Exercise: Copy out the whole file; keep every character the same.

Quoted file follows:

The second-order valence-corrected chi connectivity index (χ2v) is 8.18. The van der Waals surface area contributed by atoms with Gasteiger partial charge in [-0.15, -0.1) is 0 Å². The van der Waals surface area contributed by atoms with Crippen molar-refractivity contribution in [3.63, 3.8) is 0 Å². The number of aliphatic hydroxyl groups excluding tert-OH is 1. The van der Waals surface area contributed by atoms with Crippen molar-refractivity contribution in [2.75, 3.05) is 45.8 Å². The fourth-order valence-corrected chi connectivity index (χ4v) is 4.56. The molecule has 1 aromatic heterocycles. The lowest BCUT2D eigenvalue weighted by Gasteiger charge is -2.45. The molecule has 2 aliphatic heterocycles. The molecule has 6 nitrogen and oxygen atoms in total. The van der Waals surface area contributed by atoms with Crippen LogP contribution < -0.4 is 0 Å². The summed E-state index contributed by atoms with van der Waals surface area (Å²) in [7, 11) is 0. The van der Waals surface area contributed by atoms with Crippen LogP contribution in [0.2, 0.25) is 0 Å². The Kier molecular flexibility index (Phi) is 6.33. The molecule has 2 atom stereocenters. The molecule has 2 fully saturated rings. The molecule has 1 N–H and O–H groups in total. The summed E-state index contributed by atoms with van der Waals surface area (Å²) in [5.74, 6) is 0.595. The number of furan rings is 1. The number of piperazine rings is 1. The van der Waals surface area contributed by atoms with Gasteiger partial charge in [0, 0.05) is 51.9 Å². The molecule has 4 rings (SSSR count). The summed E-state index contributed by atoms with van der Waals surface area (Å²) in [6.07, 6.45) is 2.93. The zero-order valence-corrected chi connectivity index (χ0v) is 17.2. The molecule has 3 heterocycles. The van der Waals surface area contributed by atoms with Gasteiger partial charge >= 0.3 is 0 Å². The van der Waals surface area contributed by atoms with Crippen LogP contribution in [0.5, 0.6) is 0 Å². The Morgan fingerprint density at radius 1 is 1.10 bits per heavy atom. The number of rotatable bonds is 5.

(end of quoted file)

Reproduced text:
The second-order valence-corrected chi connectivity index (χ2v) is 8.18. The van der Waals surface area contributed by atoms with Gasteiger partial charge in [-0.15, -0.1) is 0 Å². The van der Waals surface area contributed by atoms with Crippen molar-refractivity contribution in [3.63, 3.8) is 0 Å². The number of aliphatic hydroxyl groups excluding tert-OH is 1. The van der Waals surface area contributed by atoms with Crippen molar-refractivity contribution in [2.75, 3.05) is 45.8 Å². The fourth-order valence-corrected chi connectivity index (χ4v) is 4.56. The molecule has 1 aromatic heterocycles. The lowest BCUT2D eigenvalue weighted by Gasteiger charge is -2.45. The molecule has 2 aliphatic heterocycles. The molecule has 6 nitrogen and oxygen atoms in total. The van der Waals surface area contributed by atoms with Crippen LogP contribution < -0.4 is 0 Å². The summed E-state index contributed by atoms with van der Waals surface area (Å²) in [7, 11) is 0. The van der Waals surface area contributed by atoms with Crippen LogP contribution in [0.2, 0.25) is 0 Å². The Kier molecular flexibility index (Phi) is 6.33. The molecule has 2 atom stereocenters. The molecule has 2 fully saturated rings. The molecule has 1 N–H and O–H groups in total. The summed E-state index contributed by atoms with van der Waals surface area (Å²) in [5.74, 6) is 0.595. The number of furan rings is 1. The number of piperazine rings is 1. The van der Waals surface area contributed by atoms with Gasteiger partial charge in [0, 0.05) is 51.9 Å². The molecule has 4 rings (SSSR count). The summed E-state index contributed by atoms with van der Waals surface area (Å²) in [6.07, 6.45) is 2.93. The zero-order valence-corrected chi connectivity index (χ0v) is 17.2. The molecule has 3 heterocycles. The van der Waals surface area contributed by atoms with Gasteiger partial charge >= 0.3 is 0 Å². The van der Waals surface area contributed by atoms with Crippen LogP contribution in [0.5, 0.6) is 0 Å². The Morgan fingerprint density at radius 1 is 1.10 bits per heavy atom. The number of rotatable bonds is 5.